These vertical forests will soon dominate Milan's skyline

Illustration for article titled These vertical forests will soon dominate Milan's skyline

We've seen a lot of amazing concepts for urban gardens — green-roofed cities, gardens that stretch high into the clouds — but this pair of vertical forests is more than just a concept design. It's currently being built in Milan.


The brainchild of architect Stefano Boeri, Bosco Verticale (simply "vertical forest") is currently under construction in the form of two residential towers. The goal of Bosco Verticale is not only to beautify the cityscape, but also contribute to the creation of an artificial microclimate and improve air quality:

The Bosco Verticale is a system that optimizes, recuperates and produces energy. The Bosco Verticale aids in the creation of a microclimate and in filtering the dust particles contained in the urban environment. The diversity of the plants and their characteristics produce humidity, absorb CO2 and dust particles, producing oxygen and protect from radiation and acoustic pollution, improving the quality of living spaces and saving energy. Plant irrigation will be produced to great extent through the filtering and reuse of the grey waters produced by the building. Additionally Aeolian and photovoltaic energy systems will contribute, together with the aforementioned microclimate to increase the degree of energetic self sufficiency of the two towers.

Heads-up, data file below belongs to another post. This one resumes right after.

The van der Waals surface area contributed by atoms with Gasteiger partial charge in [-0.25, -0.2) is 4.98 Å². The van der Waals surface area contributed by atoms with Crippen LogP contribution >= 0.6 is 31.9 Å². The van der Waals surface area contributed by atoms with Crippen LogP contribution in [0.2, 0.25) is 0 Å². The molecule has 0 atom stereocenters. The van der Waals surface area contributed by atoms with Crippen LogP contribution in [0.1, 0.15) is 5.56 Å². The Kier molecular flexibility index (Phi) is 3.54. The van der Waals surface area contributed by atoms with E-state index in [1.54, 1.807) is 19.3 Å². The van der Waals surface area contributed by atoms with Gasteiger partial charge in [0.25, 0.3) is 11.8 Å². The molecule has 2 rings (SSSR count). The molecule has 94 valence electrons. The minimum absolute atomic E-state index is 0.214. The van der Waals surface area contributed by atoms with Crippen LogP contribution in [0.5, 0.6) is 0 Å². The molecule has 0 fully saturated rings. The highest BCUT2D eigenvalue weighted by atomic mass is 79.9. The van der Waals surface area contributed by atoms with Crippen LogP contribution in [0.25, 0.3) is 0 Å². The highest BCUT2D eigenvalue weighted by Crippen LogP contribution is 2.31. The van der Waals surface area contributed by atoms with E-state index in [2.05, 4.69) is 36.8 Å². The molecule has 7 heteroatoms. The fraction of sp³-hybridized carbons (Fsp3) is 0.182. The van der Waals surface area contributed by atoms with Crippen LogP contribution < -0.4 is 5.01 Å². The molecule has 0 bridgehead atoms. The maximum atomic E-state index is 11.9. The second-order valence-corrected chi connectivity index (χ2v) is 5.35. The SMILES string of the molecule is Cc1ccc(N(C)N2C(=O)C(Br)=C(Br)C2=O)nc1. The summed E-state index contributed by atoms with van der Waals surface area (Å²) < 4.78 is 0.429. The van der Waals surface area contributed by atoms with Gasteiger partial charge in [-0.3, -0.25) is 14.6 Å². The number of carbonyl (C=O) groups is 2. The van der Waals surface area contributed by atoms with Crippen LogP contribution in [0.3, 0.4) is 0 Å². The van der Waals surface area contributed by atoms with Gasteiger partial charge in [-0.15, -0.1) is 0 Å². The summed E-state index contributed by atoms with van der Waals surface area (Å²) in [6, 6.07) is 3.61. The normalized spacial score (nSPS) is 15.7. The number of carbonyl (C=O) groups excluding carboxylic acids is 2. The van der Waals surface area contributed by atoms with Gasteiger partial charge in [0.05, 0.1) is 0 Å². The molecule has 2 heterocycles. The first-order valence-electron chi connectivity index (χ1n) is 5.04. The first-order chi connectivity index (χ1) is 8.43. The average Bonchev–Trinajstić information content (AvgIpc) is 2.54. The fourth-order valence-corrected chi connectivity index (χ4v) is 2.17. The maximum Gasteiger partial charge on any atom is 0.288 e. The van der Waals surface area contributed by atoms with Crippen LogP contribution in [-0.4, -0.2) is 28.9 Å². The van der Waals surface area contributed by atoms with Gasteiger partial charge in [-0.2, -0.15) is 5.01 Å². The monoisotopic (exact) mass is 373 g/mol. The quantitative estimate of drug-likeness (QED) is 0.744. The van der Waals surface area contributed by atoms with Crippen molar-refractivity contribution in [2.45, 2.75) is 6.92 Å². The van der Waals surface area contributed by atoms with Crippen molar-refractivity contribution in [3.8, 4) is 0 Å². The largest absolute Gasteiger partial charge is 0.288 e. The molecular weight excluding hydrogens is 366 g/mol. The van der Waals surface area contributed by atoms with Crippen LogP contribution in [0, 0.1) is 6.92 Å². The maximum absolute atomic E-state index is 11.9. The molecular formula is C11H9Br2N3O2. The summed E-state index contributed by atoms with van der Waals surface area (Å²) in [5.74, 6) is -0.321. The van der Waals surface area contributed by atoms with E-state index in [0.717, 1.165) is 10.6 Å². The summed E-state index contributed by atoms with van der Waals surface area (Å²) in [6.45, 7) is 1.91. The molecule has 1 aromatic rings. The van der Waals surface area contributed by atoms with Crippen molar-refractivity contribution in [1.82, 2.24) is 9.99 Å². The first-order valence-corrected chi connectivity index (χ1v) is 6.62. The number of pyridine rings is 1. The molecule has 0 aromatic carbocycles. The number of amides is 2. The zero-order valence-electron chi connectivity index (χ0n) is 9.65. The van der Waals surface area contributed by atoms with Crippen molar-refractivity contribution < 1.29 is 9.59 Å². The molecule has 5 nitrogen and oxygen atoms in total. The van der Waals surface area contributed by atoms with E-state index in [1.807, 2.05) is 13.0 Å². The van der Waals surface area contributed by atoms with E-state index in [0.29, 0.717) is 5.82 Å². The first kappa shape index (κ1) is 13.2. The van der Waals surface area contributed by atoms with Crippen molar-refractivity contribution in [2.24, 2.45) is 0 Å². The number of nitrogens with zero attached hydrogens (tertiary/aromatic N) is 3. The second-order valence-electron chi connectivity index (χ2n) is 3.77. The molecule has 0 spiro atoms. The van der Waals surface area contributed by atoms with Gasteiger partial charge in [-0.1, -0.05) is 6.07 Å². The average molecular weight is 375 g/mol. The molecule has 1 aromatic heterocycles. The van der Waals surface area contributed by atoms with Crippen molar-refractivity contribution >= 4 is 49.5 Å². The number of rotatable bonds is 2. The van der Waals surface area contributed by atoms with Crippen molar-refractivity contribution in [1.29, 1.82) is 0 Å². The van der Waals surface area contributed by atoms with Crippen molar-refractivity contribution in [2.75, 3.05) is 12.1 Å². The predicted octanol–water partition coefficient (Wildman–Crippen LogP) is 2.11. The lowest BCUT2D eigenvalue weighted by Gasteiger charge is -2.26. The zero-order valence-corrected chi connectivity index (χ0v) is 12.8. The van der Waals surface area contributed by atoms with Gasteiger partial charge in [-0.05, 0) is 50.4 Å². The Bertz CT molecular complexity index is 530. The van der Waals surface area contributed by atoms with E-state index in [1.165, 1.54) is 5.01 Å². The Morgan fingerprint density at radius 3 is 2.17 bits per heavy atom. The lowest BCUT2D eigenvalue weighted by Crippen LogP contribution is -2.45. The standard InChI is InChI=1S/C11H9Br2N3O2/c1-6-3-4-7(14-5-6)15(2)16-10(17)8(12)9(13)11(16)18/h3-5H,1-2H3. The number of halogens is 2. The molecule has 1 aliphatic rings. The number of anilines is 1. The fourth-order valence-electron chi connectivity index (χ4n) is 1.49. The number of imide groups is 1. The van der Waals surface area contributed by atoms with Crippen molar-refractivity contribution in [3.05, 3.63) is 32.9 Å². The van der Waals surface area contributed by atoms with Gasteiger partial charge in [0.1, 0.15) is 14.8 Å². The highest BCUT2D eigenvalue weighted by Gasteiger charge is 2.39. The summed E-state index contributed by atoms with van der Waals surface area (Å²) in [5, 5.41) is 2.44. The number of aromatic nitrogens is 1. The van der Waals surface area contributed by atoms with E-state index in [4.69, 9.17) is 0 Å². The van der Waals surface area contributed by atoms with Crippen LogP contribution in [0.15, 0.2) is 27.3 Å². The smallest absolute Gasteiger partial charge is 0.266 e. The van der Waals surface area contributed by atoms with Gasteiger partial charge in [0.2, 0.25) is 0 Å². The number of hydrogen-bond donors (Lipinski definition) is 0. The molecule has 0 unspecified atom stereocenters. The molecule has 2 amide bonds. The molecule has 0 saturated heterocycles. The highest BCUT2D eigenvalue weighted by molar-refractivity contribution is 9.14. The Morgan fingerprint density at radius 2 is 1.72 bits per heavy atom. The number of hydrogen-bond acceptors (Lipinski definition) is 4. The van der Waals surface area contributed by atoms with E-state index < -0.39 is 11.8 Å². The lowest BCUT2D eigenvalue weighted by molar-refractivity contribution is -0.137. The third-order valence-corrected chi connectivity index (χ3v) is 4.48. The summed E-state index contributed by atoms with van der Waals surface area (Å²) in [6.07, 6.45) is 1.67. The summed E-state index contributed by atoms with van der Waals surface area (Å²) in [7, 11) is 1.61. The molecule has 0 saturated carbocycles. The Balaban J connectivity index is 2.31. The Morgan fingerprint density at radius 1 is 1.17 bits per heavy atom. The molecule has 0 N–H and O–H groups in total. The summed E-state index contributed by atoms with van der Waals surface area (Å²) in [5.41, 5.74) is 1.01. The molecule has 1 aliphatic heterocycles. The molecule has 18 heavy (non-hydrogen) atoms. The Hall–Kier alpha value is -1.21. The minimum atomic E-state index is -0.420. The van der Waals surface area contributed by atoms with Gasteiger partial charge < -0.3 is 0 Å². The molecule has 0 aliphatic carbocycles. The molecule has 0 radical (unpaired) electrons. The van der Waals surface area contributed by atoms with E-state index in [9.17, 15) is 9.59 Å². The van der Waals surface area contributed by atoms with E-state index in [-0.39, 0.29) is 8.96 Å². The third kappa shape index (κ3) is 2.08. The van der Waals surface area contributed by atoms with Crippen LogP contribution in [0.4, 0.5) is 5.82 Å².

It's so lovely to see one of these projects actually coming to fruition. Perhaps this sort of preplanned urban landscaping will start a trend.

Bosco Verticale [Stefano Boeri via This Big City via The Awesomer]


A mind is a tribble thing

I have a nagging feeling that 5-10 years after it's completion and the tenants moving in, it will be stripped of most, if not all built-in vegetation.

Trees grow up AND out. Trees in a city require maintenance.

Forgetting the leaves for the moment, trimming the branches of these trees is gonna be a bitch for the branches growing on the inside of the structure, and nearly impossible for those on the outside.

Baring chainsaw-equipped gardeners rappelling down the walls.

And it would still mean that branches would be falling down into the street. What is Italian for "TIMBER!"?

And should they not employ ninja-gardeners, trees will grow asymmetric crowns (if for no other reason then because the sunlight comes from out and above), catching additional rainwater and wind.

Both of which might present a problem as that additional water-flow washes out the soil the trees are rooted in, loosening the trees from their concrete pots.

Also, mud.

One possible solution is to replace the trees with hedge shrubs.

The other would be to make the building more pyramid-like, so the trees could be trimmed more easily, but that would be a waste of space, material and money. Shrubs are much cheaper.